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School of Architecture University of Illinois at Urbana-Champaign

ARCH 371 - Architectural Design Studio - Fall 99

Robert I. Selby, AIA, Associate Professor of Architecture
Kathryn H. Anthony, Ph.D., Professor of Architecture

Your Place, My Place, Their Place

A Housing Environments Studio

This course is an architectural design studio with an emphasis on designing housing environments of different types for different users. Both studio faculty have conducted research to learn how people perceive and use their housing environments. We are fundamentally interested in what factors increase resident satisfaction.

To find out more about Professor Anthony see:

http://www.arch.uiuc.edu/brc/kanthony.html

To find out more about Professor Selby see:

http://www.arch.uiuc.edu/people/faculty/selby

Student Projects

This studio will be conducted in association with the East St. Louis Action Research Project. For information on ESLARP see:

/

Our focus will be on housing in the Emerson Park neighborhood of East St. Louis. ESLARP has been working in Emerson Park for ten years providing design ideas for neighborhood redevelopment, affordable housing, a light rail station, and transit oriented development.

To find out more about Emerson Park’s Development History see:

http://www.arch.uiuc.edu/people/faculty/selby/esl/ep.html

We have received the following request from the neighborhood group, the Emerson Park Development Corp. (EPDC) to design affordable single family housing for ten families in the Emerson Park Neighborhood of East St. Louis, Illinois. The best of your houses will actually be "blitz" built in the summer of 2000. Accordingly, you will be evaluated on design criteria established by your studio faculty, by building codes, and most importantly, by Emerson Park residents. Your housing ideas need to fit the requirements of residents, they must fit in the neighborhood, they must be affordable, and they still must aspire to high quality design ideals.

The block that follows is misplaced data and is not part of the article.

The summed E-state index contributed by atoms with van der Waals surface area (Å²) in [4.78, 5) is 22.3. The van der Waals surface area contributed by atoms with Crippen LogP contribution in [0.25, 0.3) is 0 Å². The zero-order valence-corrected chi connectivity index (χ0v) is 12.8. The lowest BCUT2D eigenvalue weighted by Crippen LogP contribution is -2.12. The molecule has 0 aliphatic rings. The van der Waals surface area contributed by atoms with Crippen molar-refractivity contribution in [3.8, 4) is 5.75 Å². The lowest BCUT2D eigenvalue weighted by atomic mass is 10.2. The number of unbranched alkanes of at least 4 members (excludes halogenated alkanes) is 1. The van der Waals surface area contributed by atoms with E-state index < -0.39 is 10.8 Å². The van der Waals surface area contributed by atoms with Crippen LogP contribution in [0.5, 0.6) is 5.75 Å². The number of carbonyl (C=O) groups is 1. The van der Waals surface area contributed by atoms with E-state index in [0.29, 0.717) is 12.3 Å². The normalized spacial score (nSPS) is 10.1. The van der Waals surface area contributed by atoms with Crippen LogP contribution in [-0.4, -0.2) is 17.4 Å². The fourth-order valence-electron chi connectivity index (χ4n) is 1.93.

You should expect to make several field trips to Emerson Park to meet with your clients, to study the site context, and to meet with representatives of the Emerson Park Development Corporation.

PROGRAM STATEMENT FROM EPDC

The Emerson Park Development Corporation, as part of the Neighborhood Faith-Based Housing Program, is writing to request that a senior or graduate level design studio develop 10 homes which will be built beginning in July of 2000.

EPDC will construct the ten homes next summer for low to very low income families. Advertisements will be placed to recruit families beginning in July 1999. The families will be screened and will complete a homeownership counseling seminar as well as a homebuyer maintenance program. Each family will also be required to establish a savings account. Most of the families are headed by single mothers with two –four children.

EPDC is trying to develop a style of housing for the neighborhood. The residents are interested in continuing the existing style most prevalent in the neighborhood at this time which is a 1920’s, prairie style design with heavy overhangs, porches, and layering that adds character to the smallest of homes. A typical lot in the Emerson Park Neighborhood is 50’-0" x 150’-0" to 190’-0". Lots can be combined to create a 65’-0" frontage as well. See enclosed map for actual lots owned by EPDC.

If the project is approved for a Fall 1999 design studio the requirements for the homes will be as follows:

not larger than 22’-0" x 24’-0",

OTHER PROJECTS AND EXERCISES

We will be offering some "warm up" exercises to sensitize you to housing issues and housing research techniques.

NEIGHBORHOOD PLANNING CONCEPTS

Traditional Neighborhood Design

From Langdon’s A Better Place to Live,

Five Principles of Neighborhood Design (p. 217):

  1. Identifiable Neighborhood Centers & Edges
  2. ¼ mile radius, five minute walk. (Calthorpe: ten minute walk).
  3. Mixed use, including mixed housing types.